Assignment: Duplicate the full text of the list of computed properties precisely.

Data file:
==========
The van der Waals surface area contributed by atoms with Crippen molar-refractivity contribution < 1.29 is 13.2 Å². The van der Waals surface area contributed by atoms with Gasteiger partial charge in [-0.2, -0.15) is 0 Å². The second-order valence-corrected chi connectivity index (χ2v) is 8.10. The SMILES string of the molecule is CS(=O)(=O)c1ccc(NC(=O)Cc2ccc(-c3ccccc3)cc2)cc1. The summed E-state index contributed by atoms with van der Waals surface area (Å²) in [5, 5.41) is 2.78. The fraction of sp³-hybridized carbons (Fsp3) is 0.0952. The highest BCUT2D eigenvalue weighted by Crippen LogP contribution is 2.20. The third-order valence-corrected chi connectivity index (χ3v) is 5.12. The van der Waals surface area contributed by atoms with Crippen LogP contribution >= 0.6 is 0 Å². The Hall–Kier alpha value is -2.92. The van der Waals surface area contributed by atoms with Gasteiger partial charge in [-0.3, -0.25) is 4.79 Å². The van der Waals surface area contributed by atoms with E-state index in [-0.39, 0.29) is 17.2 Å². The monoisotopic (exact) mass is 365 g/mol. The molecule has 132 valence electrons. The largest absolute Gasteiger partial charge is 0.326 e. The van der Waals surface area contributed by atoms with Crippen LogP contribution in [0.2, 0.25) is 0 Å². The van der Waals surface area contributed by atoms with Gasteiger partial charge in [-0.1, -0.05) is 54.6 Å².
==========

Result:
The van der Waals surface area contributed by atoms with Crippen molar-refractivity contribution < 1.29 is 13.2 Å². The van der Waals surface area contributed by atoms with Gasteiger partial charge in [-0.2, -0.15) is 0 Å². The second-order valence-corrected chi connectivity index (χ2v) is 8.10. The SMILES string of the molecule is CS(=O)(=O)c1ccc(NC(=O)Cc2ccc(-c3ccccc3)cc2)cc1. The summed E-state index contributed by atoms with van der Waals surface area (Å²) in [5, 5.41) is 2.78. The fraction of sp³-hybridized carbons (Fsp3) is 0.0952. The highest BCUT2D eigenvalue weighted by Crippen LogP contribution is 2.20. The third-order valence-corrected chi connectivity index (χ3v) is 5.12. The van der Waals surface area contributed by atoms with Crippen LogP contribution >= 0.6 is 0 Å². The Hall–Kier alpha value is -2.92. The van der Waals surface area contributed by atoms with Gasteiger partial charge in [-0.3, -0.25) is 4.79 Å². The van der Waals surface area contributed by atoms with E-state index in [-0.39, 0.29) is 17.2 Å². The monoisotopic (exact) mass is 365 g/mol. The molecule has 132 valence electrons. The largest absolute Gasteiger partial charge is 0.326 e. The van der Waals surface area contributed by atoms with Crippen LogP contribution in [0.2, 0.25) is 0 Å². The van der Waals surface area contributed by atoms with Gasteiger partial charge in [-0.1, -0.05) is 54.6 Å².